Allergy/Asthma Information Association

Sublingual Immunotherapy for Milk Allergy


Researched and written by Eric Byrtus, a Grade 12 student from Edmonton, AB

Vaccines work great for diseases, so why not allergies? Research around the world has confirmed the effectiveness of sublingual (oral) immunotherapy in treating milk and certain other food allergies. Immunotherapy, the desensitization to a certain allergen, is one of the oldest approaches for managing allergic diseases, having first been performed for grass pollen ‘hay fever’ over 100 years ago. Rather than traditional treatment of antihistamines and corticosteroids, which only treat the symptoms, immunotherapy has the potential to modify the natural course of the allergic disease. However, it has not been commonly used to treat food allergies, given the high risk of anaphylaxis. There are currently two types of immunotherapy: subcutaneous and sublingual. Subcutaneous involves numerous injections (“allergy shots”) just below the skin, while sublingual involves small drops (“allergy drops”) or tablets being placed under the tongue.

Unlike subcutaneous immunotherapy, used to treat inhalant allergens such as dust, pollen and mould, the new sublingual immunotherapy, currently being tested for use in treating food allergies, is largely administered at home by the patient or caregiver. Other benefits to using the sublingual method include fewer side effects, significantly lower risk of anaphylaxis, lower cost, and noticeable improvement in just a few months. Sublingual immunotherapy has also already shown tremendous promise in treating the same types of allergies as the subcutaneous method.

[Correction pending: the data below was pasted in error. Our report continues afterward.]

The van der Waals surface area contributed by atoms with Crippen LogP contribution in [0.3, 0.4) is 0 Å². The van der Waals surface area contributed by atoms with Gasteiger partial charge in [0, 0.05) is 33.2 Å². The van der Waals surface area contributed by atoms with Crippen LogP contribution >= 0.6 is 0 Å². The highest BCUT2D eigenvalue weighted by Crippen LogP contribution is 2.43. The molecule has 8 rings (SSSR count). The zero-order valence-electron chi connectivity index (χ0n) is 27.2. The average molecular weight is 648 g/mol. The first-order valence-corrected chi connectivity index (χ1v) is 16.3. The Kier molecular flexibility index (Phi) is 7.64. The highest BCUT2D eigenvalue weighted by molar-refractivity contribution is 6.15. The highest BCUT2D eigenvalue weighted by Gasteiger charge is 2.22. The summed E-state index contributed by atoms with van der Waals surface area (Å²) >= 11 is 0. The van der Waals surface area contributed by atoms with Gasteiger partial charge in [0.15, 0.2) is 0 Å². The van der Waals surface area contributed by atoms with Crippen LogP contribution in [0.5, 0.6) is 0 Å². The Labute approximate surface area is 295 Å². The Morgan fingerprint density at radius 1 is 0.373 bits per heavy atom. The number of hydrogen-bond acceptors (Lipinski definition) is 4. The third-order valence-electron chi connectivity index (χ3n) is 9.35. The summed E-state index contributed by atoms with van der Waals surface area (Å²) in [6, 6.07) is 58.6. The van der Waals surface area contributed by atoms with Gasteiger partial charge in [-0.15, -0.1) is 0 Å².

Treatment for food allergies will usually be conducted once daily, very gradually increasing the dose to a pre-determined target which would hopefully induce a state of tolerance, potentially normalizing the patient’s diet. At the least, this should offer protection against anaphylaxis with small accidental exposures. With all of the advantages over subcutaneous immunotherapy, and especially over traditional treatments, it is hard to believe that sublingual immunotherapy is not being used more frequently. In fact, allergy drops have been used around the world for more than 60 years, and numerous studies validate both their safety and effectiveness. The World Health Organization (WHO) has endorsed sublingual immunotherapy as a viable alternative to injection therapy. The Cochrane Collaboration, the world’s most-trusted international organization dedicated to reviewing healthcare treatments, recently concluded that allergy drop immunotherapy significantly reduces allergy symptoms and the use of allergy medications.

This method of treatment is gaining acceptance throughout the world, and is increasingly being studied for food allergies, most commonly with milk, eggs, peanuts, and hazlenuts. Based on this very exciting research, pediatric allergists in Edmonton have begun offering oral milk desensitization for selected patients, and anticipate offering this for egg and peanut allergies in the foreseeable future. Drs. Carr, Lidman, and Vander Leek are all optimistic that this novel approach to food allergy will prove life-altering for patients with persistent hypersensitivity.

Editor’s note: Sublingual immunotherapy described in this article (also called sublingual swallow immunotherapy) must be distinguished from an unproven, controversial technique used decades ago and, to a lesser degree, now, called sublingual provocative testing, neutralization and sublingual desensitization.


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from Allergy & Asthma News, Issue 2 2008

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